During Harrod Blanks documentary film I came across Kathleen Pearson and her great Art Cars. What struck me the most was her had made clothing, re-purspoing handmade tapestries into dresses and coats. See screenshots below from Harrod Blank short ‘Diva of Kitsch’.
I also found Suzie Stanford, who upholsters chairs with these same materials. Both of these applications give a sense of value back to the tapestries. They are an ode to the makers, and effectively an ode to those who see the beauty in them. They are also repurposed for the sake of comfort, and create an almost camouflage/all consuming effect dues to the style and contrast of the imagery.
Harrod Blank folk artist, documentary filmmaker, and art car aficianodo created Wild Wheels 1992, and Automorphosis 2007-8 to show the world that there are many people who express themselves through the decoration of their vehicles. Seeing them as the ultimate form of self expression, a mobile unit screaming this is me, this is what I think is important, and I want to share it with you.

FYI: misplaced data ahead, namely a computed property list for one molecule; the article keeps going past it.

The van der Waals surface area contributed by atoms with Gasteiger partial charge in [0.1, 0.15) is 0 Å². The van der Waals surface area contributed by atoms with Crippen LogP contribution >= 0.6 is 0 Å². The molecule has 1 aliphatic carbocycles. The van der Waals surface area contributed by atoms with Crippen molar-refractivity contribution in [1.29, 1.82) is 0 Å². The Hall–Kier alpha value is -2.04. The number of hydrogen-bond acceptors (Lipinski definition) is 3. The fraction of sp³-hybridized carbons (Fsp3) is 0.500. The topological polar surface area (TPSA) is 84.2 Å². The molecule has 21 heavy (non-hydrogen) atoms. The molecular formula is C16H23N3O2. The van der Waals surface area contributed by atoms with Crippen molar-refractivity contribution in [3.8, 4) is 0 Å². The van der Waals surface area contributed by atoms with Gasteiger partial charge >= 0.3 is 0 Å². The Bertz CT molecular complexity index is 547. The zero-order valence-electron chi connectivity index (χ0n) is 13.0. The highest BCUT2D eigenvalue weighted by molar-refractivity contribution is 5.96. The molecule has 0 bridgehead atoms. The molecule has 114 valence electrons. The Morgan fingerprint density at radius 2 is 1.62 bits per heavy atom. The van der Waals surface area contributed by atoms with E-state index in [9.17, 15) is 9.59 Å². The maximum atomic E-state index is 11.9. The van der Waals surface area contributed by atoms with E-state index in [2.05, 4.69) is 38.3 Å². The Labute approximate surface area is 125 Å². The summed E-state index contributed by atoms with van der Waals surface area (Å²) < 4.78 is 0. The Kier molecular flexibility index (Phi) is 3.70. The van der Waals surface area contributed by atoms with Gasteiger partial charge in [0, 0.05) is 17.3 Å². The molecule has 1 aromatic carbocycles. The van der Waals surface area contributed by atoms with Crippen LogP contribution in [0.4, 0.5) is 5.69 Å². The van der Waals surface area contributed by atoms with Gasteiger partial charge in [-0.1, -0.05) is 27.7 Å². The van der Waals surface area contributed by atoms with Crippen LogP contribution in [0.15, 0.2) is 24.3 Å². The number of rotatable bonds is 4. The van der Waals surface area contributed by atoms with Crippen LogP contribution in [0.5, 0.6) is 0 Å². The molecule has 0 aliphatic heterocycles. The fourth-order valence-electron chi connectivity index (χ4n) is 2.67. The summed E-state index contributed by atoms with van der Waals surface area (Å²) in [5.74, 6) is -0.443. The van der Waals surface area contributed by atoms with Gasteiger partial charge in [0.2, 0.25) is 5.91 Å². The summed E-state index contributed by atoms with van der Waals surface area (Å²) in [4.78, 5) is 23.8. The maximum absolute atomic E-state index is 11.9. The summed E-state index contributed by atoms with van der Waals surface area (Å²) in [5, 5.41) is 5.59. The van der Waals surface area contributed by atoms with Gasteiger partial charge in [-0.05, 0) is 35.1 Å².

Both of these documentaries made me really happy, I felt I could relate to the reasoning behind there desires for self expression in such a way. And, also the d.i.y techniques, choice of materials, and more importantly the ability to see the potential in unusual or questionable materials, like coins, rubbish, kids toys, cigarette butts, and more.
Theres some really great characters, and skill, in this film, like the ‘Button King’ and ‘Spoon Man’, but I have decided to show the following (all images taken from Harrod Blanks films listed above);
Curing The Curator – Experimenta Social at ACMI. August 2017.
Joel Stern of Liquid Architecture and Alicia Renew of Channels Festival, and much more